Your description misses one subtlety: while one or more flowed lines and
a following fixed line constitute a unit that invites re-wrapping, a
fixed line not preceeded by a flowed line does not invite re-wrapping.
I would rather treat a "flowed line" as a single entity than as
multiple entities. But you're right in that a "fixed line" and "flowed line"
should be presented differently, to the extent possible.
I also left out space stuffing.
Also, I think "paragraph" is a more intuitive term for the concept
you're calling "line".
I avoided using the term "paragraph" because that has semantics other
than for presentation.
Personally, I don't think the grammar helps much. Most readers will
pay less attention to the grammar than the text. It's more important
to clean up the text than the grammar. But if the text were cleaned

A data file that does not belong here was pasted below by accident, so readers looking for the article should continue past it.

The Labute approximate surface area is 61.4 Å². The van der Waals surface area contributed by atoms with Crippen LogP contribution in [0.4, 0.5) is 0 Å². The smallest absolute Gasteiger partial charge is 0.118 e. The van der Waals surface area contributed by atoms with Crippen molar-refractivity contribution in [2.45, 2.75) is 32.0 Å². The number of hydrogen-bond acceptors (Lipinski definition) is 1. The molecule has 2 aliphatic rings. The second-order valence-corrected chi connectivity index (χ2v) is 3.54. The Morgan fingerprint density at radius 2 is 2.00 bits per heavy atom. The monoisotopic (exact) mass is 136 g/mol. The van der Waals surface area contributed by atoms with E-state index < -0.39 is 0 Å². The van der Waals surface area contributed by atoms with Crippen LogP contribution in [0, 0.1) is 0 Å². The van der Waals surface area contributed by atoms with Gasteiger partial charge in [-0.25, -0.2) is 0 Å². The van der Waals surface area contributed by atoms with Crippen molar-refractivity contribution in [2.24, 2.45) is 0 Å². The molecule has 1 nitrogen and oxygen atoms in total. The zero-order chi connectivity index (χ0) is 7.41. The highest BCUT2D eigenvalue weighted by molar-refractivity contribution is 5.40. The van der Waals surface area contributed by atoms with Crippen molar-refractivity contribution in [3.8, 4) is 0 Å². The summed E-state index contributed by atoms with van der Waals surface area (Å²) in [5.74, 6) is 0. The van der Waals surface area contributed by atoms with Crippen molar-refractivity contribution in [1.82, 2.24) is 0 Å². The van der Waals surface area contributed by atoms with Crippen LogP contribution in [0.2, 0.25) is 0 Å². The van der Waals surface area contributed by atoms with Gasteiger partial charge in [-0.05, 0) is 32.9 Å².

up, cleaning up the grammar would also be useful.
text-body = *( fixed-line / flowed-line )
( fixed-line / flowed-line / fragment )
fixed-line = [quote] *text-char CRLF
flowed-line = [stuffing] [quote] 1*( *text-char SP CRLF )
*text-char text-char-no-sp CRLF
fragment = [quote] *text-char
I don't like using the term "soft" for the SP CR LF sequence in a flowed
line because it's too easily confused with Q-P soft line breaks,
even though they have nothing to do with one another.
Also, I'm concerned that people will implement format=flowed differently
for objects depending on the content-transfer-encoding, when the
content-transfer-encoding should be irrelevant.
There is an additional rule that is impossible to express in the
grammar: a flowed line must have the same quote depth as the next line.
A flowed line that breaks this rule (has a quote depth different from
the next line) is to be intepreted as if it were a fixed line.
ah yes, another thing that I missed.